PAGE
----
The arrangement shown in FIGS. 8 and 9 differs only slightly from that illustrated in FIGS. 1 through 5. In the embodiment illustrated in FIGS. 8 and 9 the pallet is shifted laterally a slightly greater extent than in the embodiment illustrated in FIGS. 1 through 5 when the locating surfaces are in coplanar engagement. This difference results from the fact that in the embodiment illustrated in FIGS. 8 and 9 the inclined surfaces 26,28 on the previously described fixture and pallet respectively are omitted. When these surfaces are omitted and the transfer bars 30 are lowered, the pallet is lowered in a strictly vertical direction until the locating surfaces 16 on the pallet engage the locating surfaces 18 on the fixture. The lateral movement of the pallet for the purpose of firmly engaging surfaces 22,24 is obtained exclusively by the actuation of clamps 44. In the embodiment illustrated in FIGS. 8 and 9, when the transfer bars are raised to lift a pallet the pallet is initially moved only laterally on the surfaces 18 until such time as the angled faces 32,34 of the transfer bars come into full engagement with the angled faces 38,40 of the notches 36. Thereafter, the pallet is raised in a strictly vertical direction.

Patent Citations
Cited PatentFiling datePublication dateApplicantTitle
US3888341 *Mar 26, 1973Jun 10, 1975La Salle Machine ToolPallet locating and clamping apparatus for work transfer machinery
US3968869 *Jul 14, 1975Jul 13, 1976F. Jos. Lamb CompanyPallet locating and clamping arrangement
US4095687 *Oct 19, 1976Jun 20, 1978Standard Tool & Manufacturing CoEscapement mechanism for pallet control
US4148400 *Mar 7, 1977Apr 10, 1979The Cross CompanyPallet locator and clamping assembly
*CA979841A Title not available
Referenced by
Citing PatentFiling datePublication dateApplicantTitle
US4397384 *Mar 6, 1981Aug 9, 1983Nohren Jr John EManufacturing system and transport assembly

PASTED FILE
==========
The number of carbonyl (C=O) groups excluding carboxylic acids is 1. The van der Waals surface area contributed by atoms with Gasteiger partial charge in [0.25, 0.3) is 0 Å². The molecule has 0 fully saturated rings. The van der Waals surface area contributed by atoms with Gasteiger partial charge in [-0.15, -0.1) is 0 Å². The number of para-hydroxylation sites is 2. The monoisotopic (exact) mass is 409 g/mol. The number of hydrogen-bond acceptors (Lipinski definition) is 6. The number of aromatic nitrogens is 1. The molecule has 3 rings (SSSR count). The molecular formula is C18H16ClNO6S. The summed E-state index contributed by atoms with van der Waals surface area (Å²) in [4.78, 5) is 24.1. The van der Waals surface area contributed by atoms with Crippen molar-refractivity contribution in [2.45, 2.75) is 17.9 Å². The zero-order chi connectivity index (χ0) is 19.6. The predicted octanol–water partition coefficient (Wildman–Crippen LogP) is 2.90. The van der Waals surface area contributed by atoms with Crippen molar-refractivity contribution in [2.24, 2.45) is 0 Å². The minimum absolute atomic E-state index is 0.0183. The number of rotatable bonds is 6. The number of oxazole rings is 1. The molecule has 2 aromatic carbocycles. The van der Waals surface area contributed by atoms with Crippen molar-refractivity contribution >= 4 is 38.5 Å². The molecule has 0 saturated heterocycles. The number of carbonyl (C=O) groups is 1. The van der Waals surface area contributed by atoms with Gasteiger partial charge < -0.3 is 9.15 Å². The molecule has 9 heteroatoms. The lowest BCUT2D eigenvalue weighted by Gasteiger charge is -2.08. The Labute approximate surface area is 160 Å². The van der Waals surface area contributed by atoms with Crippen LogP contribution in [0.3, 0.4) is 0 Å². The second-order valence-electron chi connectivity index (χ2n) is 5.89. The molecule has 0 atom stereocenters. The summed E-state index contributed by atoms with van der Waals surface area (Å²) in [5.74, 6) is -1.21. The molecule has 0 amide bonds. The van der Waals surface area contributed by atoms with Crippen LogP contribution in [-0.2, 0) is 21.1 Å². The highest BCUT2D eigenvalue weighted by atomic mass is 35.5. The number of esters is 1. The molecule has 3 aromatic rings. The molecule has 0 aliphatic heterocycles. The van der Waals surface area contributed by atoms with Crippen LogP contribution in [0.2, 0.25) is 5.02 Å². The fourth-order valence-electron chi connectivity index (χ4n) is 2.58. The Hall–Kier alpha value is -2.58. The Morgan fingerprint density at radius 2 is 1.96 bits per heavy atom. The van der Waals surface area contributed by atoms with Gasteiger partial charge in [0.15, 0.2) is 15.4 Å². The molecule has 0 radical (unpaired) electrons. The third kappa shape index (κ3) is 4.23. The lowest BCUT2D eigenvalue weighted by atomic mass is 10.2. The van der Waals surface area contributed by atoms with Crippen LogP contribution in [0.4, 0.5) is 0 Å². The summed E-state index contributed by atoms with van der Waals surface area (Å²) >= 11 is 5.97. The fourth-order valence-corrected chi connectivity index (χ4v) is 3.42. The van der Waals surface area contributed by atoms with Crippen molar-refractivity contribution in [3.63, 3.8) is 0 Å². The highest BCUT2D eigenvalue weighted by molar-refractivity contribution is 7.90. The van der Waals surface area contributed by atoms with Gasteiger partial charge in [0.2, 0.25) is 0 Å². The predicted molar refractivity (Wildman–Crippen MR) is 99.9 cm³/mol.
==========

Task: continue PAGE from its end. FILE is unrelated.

US4498571 *Jun 9, 1982Feb 12, 1985Toyoda Koki Kabushiki KaishaPallet changer
US4583631 *Apr 23, 1985Apr 22, 1986Aioi Keiki K.K.Apparatus for positioning and clamping work clamp pallet for machine tools
US4698475 *Feb 27, 1984Oct 6, 1987Ag Fur Industrielle Elektronik AgieMachine tool pallet that clamps the workpiece to the pallet
US4706796 *Aug 5, 1985Nov 17, 1987Rca CorporationSystem for transferring and locating a body relative to a support
US4924997 *Aug 14, 1987May 15, 1990Adolf WunschConveying plant
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US5002175 *Feb 27, 1988Mar 26, 1991Robert Bosch GmbhControl device for lifting and locating pallets
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US5092454 *May 23, 1989Mar 3, 1992Acme ManufacturingPallet for an integrated buffing and grinding system
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US5119929 *Oct 9, 1990Jun 9, 1992Acme ManufacturingIntegrated buffing and grinding system
US5127787 *May 24, 1990Jul 7, 1992Brothers Industries, Inc.Lift and carry mechanism and method
US5178255 *Dec 27, 1990Jan 12, 1993Acme Manufacturing CompanyShuttle assembly for an integrated buffing and grinding system
US5203445 *Jul 26, 1991Apr 20, 1993Tokyo Electron Sagami LimitedCarrier conveying apparatus
US7380648 *Dec 3, 2004Jun 3, 2008Mmc Automation Inc.Workpiece carrier and anti-backlash mechanism therefor
EP0256523A1 *Aug 13, 1987Feb 24, 1988Adolf WŁnschTransport equipment
Classifications
U.S. Classification198/345.3, 198/465.1
International ClassificationB23Q7/14
Cooperative ClassificationB23Q7/1484
European ClassificationB23Q7/14K7B
Legal Events
DateCodeEventDescription
Feb 28, 2006ASAssignment
Owner name: MAGUS INTELLECTUAL PROPERTY GMBH, SWITZERLAND
Free format text: CORRECTIVE ASSIGNMENT TO CORRECT THE NAME OF THE ASSIGNEE TO MAGUS INTELLECTUAL PROPERTY GMBH PREVIOUSLY RECORDED ON REEL 015980 FRAME 0302;ASSIGNOR:UNOVA IP CORP.;REEL/FRAME:017223/0824
Effective date: 20050422
Free format text: CORRECTIVE ASSIGNMENT TO CORRECT THE NAME OF THE ASSIGNEE TO MAGUS INTELLECTUAL PROPERTY GMBH PREVIOUSLY RECORDED ON REEL 015980 FRAME 0302. ASSIGNOR(S) HEREBY CONFIRMS THE ASSIGNMENT TO THE ASSIGNEE OF THE FULL AND EXCLUSIVE RIGHT, TITLE, AND INTEREST IN AND TO THE PATENTS.;ASSIGNOR:UNOVA IP CORP.;REEL/FRAME:017223/0824
May 9, 2005ASAssignment
Owner name: MAGUS GMBH, SWITZERLAND
Free format text: ASSIGNMENT OF ASSIGNORS INTEREST;ASSIGNOR:UNOVA IP CORP.;REEL/FRAME:015980/0302
Effective date: 20050422
May 25, 1995ASAssignment
Owner name: WESTERN ATLAS INC., KENTUCKY
Free format text: CHANGE OF NAME;ASSIGNOR:LAMB TECHNICON CORPORATION;REEL/FRAME:007541/0759
Effective date: 19931007
Jul 25, 1983ASAssignment
Owner name: LAMB TECHNICON CORP.
Free format text: CHANGE OF NAME;ASSIGNOR:F. JOS. LAMB COMPANY;REEL/FRAME:004165/0313
Effective date: 19801217